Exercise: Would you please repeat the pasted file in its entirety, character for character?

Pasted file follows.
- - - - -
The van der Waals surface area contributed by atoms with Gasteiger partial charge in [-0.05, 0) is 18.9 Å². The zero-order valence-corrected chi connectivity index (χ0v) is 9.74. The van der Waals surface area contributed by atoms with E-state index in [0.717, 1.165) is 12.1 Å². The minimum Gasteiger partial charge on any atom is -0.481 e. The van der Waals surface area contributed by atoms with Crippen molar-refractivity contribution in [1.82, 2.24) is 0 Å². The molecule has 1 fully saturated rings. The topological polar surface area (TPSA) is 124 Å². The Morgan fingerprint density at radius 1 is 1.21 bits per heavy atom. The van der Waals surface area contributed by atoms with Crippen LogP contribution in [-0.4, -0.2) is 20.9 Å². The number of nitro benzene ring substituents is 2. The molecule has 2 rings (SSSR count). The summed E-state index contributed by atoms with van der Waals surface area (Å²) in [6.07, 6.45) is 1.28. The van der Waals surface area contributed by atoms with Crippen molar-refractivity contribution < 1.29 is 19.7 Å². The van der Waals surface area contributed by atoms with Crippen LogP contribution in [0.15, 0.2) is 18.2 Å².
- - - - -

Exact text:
The van der Waals surface area contributed by atoms with Gasteiger partial charge in [-0.05, 0) is 18.9 Å². The zero-order valence-corrected chi connectivity index (χ0v) is 9.74. The van der Waals surface area contributed by atoms with E-state index in [0.717, 1.165) is 12.1 Å². The minimum Gasteiger partial charge on any atom is -0.481 e. The van der Waals surface area contributed by atoms with Crippen molar-refractivity contribution in [1.82, 2.24) is 0 Å². The molecule has 1 fully saturated rings. The topological polar surface area (TPSA) is 124 Å². The Morgan fingerprint density at radius 1 is 1.21 bits per heavy atom. The van der Waals surface area contributed by atoms with Crippen LogP contribution in [-0.4, -0.2) is 20.9 Å². The number of nitro benzene ring substituents is 2. The molecule has 2 rings (SSSR count). The summed E-state index contributed by atoms with van der Waals surface area (Å²) in [6.07, 6.45) is 1.28. The van der Waals surface area contributed by atoms with Crippen molar-refractivity contribution < 1.29 is 19.7 Å². The van der Waals surface area contributed by atoms with Crippen LogP contribution in [0.15, 0.2) is 18.2 Å².